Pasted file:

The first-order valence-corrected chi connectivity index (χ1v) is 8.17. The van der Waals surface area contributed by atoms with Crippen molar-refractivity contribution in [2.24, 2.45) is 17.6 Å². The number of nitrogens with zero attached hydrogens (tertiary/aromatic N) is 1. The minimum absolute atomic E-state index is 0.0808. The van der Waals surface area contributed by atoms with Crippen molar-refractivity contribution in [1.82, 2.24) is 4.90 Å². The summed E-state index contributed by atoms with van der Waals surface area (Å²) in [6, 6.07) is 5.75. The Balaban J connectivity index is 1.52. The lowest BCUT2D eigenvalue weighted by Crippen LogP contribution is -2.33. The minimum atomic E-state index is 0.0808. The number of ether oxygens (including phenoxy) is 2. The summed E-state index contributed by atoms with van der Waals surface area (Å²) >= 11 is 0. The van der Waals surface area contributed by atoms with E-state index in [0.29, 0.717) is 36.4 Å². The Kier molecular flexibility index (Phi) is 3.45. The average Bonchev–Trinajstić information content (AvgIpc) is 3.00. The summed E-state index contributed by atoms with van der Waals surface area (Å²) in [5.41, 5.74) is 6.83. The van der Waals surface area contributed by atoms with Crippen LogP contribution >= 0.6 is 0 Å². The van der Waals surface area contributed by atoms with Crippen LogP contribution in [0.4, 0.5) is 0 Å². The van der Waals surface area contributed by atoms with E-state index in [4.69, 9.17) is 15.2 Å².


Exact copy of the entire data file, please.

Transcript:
The first-order valence-corrected chi connectivity index (χ1v) is 8.17. The van der Waals surface area contributed by atoms with Crippen molar-refractivity contribution in [2.24, 2.45) is 17.6 Å². The number of nitrogens with zero attached hydrogens (tertiary/aromatic N) is 1. The minimum absolute atomic E-state index is 0.0808. The van der Waals surface area contributed by atoms with Crippen molar-refractivity contribution in [1.82, 2.24) is 4.90 Å². The summed E-state index contributed by atoms with van der Waals surface area (Å²) in [6, 6.07) is 5.75. The Balaban J connectivity index is 1.52. The lowest BCUT2D eigenvalue weighted by Crippen LogP contribution is -2.33. The minimum atomic E-state index is 0.0808. The number of ether oxygens (including phenoxy) is 2. The summed E-state index contributed by atoms with van der Waals surface area (Å²) >= 11 is 0. The van der Waals surface area contributed by atoms with E-state index in [0.29, 0.717) is 36.4 Å². The Kier molecular flexibility index (Phi) is 3.45. The average Bonchev–Trinajstić information content (AvgIpc) is 3.00. The summed E-state index contributed by atoms with van der Waals surface area (Å²) in [5.41, 5.74) is 6.83. The van der Waals surface area contributed by atoms with Crippen LogP contribution >= 0.6 is 0 Å². The van der Waals surface area contributed by atoms with Crippen LogP contribution in [0.4, 0.5) is 0 Å². The van der Waals surface area contributed by atoms with E-state index in [4.69, 9.17) is 15.2 Å².